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Though the EPFO database may have its own limitations, the estimate obtained from it can be used as a safe and consistent approximation.

As Prime Minister Narendra Modi begins his march toward the 2019 elections, economists and political columnists have begun debating the employment situation in the country.

Any assessment should take into account two caveats: there is no reliable time series data for the state of employment in India, most statistics fail to capture it; and a major part of employment of Indian workers is in the informal sector, for which reliable and consistent data is simply not available.

A country cannot grow at 6-7% GDP rate without creating an adequate number of jobs to absorb sufficient number of labour market participants. The head of our Labour Bureau, B. N. Nanda, correctly argues that if productivity is constant, then the only way growth could occur is through increased employment.

While everyone is talking about the spectre of jobless growth in India, they are actually looking at jobs in the conventional wage labour-based employment. What is missing in their consideration is simply the fact that there’s a systematic transition in the nature of work as subcontracting and contract-based jobs are much more prominent in a globalized world. Neither is the data available for contract-based employment, nor is there any reliable data on the informal sector employment.

Further, there is a global trend that for every 1 percentage increase in GDP growth rate, there’s a reduction in the amount of job creation. This is largely due to greater productivity and shift towards more capital-intensive modes of production. This issue is not very relevant for India, we have not yet reached that high wage levels that would justify the use of more capital-intensive technologies in production. But indeed, our present labour statistic only captures a very narrow or restrictive kind of jobs.

Analysts have said that the EPFO database cannot be relied upon as firms with 19 workers may not be under the pension body. Only when a firm hires 20 workers will it fall under the EPFO. Also, the EPFO gives us only the formal sector employment situation, leading to an under-estimation.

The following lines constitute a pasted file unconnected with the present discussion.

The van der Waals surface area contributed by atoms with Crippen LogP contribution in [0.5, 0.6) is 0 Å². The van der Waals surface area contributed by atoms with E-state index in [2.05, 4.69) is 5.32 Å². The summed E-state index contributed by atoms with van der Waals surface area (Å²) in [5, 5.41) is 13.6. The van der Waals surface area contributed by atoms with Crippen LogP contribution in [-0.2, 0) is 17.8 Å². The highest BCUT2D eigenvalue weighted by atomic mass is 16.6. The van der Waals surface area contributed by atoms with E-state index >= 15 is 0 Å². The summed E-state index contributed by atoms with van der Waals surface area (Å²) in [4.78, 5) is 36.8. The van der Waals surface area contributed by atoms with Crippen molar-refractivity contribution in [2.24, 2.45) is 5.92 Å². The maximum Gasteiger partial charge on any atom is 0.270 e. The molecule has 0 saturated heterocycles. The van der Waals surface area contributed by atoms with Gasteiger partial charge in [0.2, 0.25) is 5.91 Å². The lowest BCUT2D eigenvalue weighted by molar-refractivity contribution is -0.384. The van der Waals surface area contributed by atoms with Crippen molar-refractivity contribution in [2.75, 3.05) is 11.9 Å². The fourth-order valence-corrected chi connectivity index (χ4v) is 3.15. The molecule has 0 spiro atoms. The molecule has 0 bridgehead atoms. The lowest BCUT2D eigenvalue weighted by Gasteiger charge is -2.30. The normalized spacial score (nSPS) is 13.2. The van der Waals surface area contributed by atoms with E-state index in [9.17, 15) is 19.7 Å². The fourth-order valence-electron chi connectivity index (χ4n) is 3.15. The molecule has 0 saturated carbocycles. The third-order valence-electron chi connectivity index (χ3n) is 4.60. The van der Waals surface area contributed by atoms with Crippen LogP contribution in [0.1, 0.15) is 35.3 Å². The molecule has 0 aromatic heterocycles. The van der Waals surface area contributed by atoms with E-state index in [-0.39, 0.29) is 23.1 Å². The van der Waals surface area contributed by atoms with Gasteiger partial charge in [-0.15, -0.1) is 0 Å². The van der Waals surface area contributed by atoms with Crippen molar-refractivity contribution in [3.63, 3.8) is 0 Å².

This means that though the EPFO database may have its own limitations, the estimate obtained from it can be used as a safe and consistent approximation. Further, the CMIE mentions a fall in employment of about 7 million in the 15-24 age group. However, we must ascertain if this fall is due to higher enrollments in education institutions to enhance their skills. If that is the case, then the CMIE number loses significance.

The Labour Ministry’s data shows that India added 136,000 workers across 8 sectors in the quarter that started in July 2017 against 64,000 workers in the previous quarter. The Mudra Scheme which distributed debt fund to promote start-ups and small and medium scale enterprises to expand their scale of operation. The focus of the scheme was to promote self-employment and to ensure that there is adequate access to capital for firms to undertake expansion.

Under the Mudra scheme, the SKOCH group had presented a report that stated that over 5 million jobs were generated in just over two years out of which 3.7 million were direct jobs and 1.6 million were indirect jobs. This scheme along with EPFO payroll data suggests a promising ‘approximate’ number for the job growth in the country.

The only puzzle is why the jobs situation is not being captured or reflected in the data. The reason is our narrow understanding of jobs. If we capture the ‘source of livelihood’ creation as a measure, maybe we’d be able to map the missing number. The government has set up a task force to reform the existing labour statistics and its report is expected soon.

Karan Bhasin is a researcher associated with Public Policy Research Centre, New Delhi

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